Heating means are provided in the heater H for introducing hot gases within the interior 19 of the inner casing 16. Most specifically, the outer casing 11 is extended downwardly to form a base enclosure 33 having an interior 34 in which is suitably mounted a gas burner 36 of, but not limited to annular configuration as shown best in FIG. 4. Preferably, the gas burner 36 is of the type for burning liquified propane gas which is supplied to the burner 36 from a source of liquified propane (not shown) through a pipe 37. The enclosure 33 may be provided with a viewing plate 39 mounted therein.

The pipe 37, which is connected to the source of liquified propane gas, is preferably provided with a manually operated valve designated generally by the numeral 43 which is provided on a panel or console 44 suitably mounted within a location such as, but not limited to, the cab of the vehicle on which the heater H is installed for operation by the equipment operator. The valve 43 includes operating knob 46 and is arranged to be moved from a closed position to a plurality of settings for varying the amount of propane introduced into the burner 36.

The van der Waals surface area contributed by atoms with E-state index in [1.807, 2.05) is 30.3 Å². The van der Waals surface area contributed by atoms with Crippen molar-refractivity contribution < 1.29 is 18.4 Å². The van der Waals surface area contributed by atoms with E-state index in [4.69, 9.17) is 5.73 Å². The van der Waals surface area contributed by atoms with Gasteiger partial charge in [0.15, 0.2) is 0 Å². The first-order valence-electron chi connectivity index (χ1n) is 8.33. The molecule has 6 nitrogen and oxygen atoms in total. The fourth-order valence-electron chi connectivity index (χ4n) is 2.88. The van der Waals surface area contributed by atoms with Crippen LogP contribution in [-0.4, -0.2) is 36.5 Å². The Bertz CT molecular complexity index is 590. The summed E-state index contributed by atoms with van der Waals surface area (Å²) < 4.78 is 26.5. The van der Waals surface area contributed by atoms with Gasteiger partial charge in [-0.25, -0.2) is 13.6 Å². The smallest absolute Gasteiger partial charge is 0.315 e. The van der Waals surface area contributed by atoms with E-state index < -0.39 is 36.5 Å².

The burner 36 is also provided with ignition means designated generally in FIG. 4 by the numeral 47. The ignition means 47 is preferably a self-contained magneto type igniter 51 which is grounded to the burner 36. The igniter 51 does not require the use of a battery or any external power source as it creates a spark when activated. Control of the ignition means 47 is accomplished by means of a switch 49 also preferably positioned on the console 44 as shown in FIG. 3.